Lower Hutt ratepayers have poured more than $1 million into a regional arts and culture fund but gained nothing back while Wellington city soaks up the lion's share of the money, a report says.
But local mayors disagree with the report's claim that the city is receiving no benefits, including "collateral benefit" such as hotel stays and retail spending from regional events.
Wellington's mayor Justin Lester said Lower Hutt often received spill over when visitors came to events in capital, and Upper Hutt mayor Wayne Guppy said many local residents gained enjoyment from regional events.
While no Lower Hutt organisations have received direct funding, some have been funded indirectly through Wellington entities, and events have also been held in the Hutt for residents.
The revelation Hutt City Council has contributed $1.2 million to the fund without any local organisations receiving funding was "disappointing" and "frustrating" said Michael Lulich, chairman of the Arts and Culture Subcommittee.
More than 90 per cent of the funding goes to Wellington-based organisations.
The news came from a report into the fund that was given to the subcommittee last week.
Lulich said council contributed $200,000 a year to the Wellington Regional Amenities Fund, which was initially set up around fears the region risked losing national organisations such as the New Zealand Ballet, Symphony Orchestra, and Opera Company to Auckland.
The fund's purpose is to support local arts, cultural and environmental entities that will promote the Wellington region and draw people to it.
But Lulich was now questioning whether the $200,000 would be put to better use if council stopped adding it to the fund and instead dedicated it to arts and culture in Lower Hutt.
"It's been $1.2m and we get no funding," Lulich said.
He acknowledged councils needed to work together to promote the region, but also said $200,000 would "mean quite a lot to Lower Hutt".
Guppy, who is also the chairman of a joint committee that decides which organisations should get funding, said such a view was "inward and myopic".
"The view that they're holding now is a view that might have been alright 20 years ago," he said.
Anyone who was taking a "what's in it for me" approach had an attitude that was "detrimental to the region".
"My view and my city's view is that no matter where the event is, whether it's in Porirua, whether it's in Wellington city, we all have an opportunity to benefit from it."
Lower Hutt's mayor Ray Wallace was of a different view to Lulich, saying the city received "intangible social benefits" when other organisations got funding.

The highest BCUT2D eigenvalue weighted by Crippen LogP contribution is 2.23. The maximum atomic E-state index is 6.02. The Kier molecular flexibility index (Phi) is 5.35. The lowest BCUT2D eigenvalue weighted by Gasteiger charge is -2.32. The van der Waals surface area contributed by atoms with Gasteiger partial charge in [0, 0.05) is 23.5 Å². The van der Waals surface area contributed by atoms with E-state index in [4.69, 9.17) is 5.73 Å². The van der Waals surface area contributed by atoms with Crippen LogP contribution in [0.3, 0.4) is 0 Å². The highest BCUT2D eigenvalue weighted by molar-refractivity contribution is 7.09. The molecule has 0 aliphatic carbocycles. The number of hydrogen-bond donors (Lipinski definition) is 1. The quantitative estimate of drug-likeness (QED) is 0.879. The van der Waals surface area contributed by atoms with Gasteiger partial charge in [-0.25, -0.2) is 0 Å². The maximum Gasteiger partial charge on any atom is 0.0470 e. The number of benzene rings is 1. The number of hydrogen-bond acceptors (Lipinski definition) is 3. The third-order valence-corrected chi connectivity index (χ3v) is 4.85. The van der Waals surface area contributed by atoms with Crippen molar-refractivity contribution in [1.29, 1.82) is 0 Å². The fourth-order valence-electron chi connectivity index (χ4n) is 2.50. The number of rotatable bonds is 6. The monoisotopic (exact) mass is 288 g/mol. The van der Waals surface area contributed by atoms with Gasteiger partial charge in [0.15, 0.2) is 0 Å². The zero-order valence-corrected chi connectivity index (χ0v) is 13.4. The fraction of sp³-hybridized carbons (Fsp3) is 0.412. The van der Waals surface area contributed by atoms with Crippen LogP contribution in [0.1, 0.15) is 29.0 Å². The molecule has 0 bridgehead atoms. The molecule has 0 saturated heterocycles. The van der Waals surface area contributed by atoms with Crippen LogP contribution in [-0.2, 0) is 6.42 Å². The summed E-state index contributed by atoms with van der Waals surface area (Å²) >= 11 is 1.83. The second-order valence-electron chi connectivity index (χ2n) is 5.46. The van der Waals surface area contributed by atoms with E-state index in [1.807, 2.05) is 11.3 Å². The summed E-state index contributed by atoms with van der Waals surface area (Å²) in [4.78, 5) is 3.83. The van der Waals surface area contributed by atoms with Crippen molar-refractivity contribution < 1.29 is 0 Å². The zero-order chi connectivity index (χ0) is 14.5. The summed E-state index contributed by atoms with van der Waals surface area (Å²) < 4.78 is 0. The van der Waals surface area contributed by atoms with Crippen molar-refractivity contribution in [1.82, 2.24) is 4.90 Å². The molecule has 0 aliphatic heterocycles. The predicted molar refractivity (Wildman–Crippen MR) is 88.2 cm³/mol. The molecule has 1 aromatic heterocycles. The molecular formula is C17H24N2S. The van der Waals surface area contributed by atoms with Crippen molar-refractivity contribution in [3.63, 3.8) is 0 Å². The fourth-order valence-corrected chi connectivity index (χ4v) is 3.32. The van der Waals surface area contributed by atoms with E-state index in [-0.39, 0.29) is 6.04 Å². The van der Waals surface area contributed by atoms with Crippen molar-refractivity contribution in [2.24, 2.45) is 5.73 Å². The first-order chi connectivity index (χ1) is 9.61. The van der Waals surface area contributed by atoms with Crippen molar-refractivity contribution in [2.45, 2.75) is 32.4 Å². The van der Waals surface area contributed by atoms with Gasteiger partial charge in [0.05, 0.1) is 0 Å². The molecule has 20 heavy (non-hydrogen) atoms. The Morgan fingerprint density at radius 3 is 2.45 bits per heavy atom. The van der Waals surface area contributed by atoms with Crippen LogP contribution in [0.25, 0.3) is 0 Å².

Events such as the Waka Odyssey have been held in Petone and have showcased the city. Meanwhile organisations such as Lower Hutt-based Arohanui Strings received support indirectly from the fund through Orchestra Wellington.
About 60 per cent of Orchestra Wellington's money from the fund is used on events in Lower Hutt.
"It's not fair to say that we've received nothing," Wallace said.
A comment in the report saying there was no evidence the fund had benefited Lower Hutt in any way "came from one officer's personal opinion".
Mayor Lester said the fund was "about thinking regionally, rather than locally".
"It all about growing jobs and supporting the regional Wellington economy."
Many visitors to the region sought accommodation and entertainment outside Wellington city, he said.
Director of Lower Hutt's Dowse Art Museum, Courtney Johnston, said they had applied for funding four times without success, but had applied two other times jointly with other organisations and been successful.
"We go for funding all the time from all sorts of places and sometimes the project you put forward is at the top of your potential funder's priority list, and sometimes it's not," she said.
"You get quite resilient.
"I really strongly support the kaupapa that it's about not just regional effects but national and hopefully international effects. So if that's the kaupapa the committee is following when they're making decisions then that's all good with me."
Johnston said it was "fair to say we're not seeing the actual cash come back into Lower Hutt organisations," but audiences moved around the Wellington region when coming in for other events.
"We get more than 50 per cent of our visitors here at the Dowse come from outside Lower Hutt."
In last week's subcommittee meeting, members voted to send the matter to a workshop to look at how Hutt City Council should proceed with its contributions.
Where does the money go?
Wellington-based organisations: $780,500
Wellington: $1.24 million
Upper Hutt: $40,000
Upper Hutt: $40,000
Upper Hutt: $40,000
Note: While the organisations are based in these areas, some of their funding or events may be held elsewhere.
Who contributed what for 2018?
Hutt City Council: $200,000
Kapiti Coast District Council: $48,000
Porirua City Council: $50,000
Upper Hutt City Council: $106,000
Wellington City Council: $609,200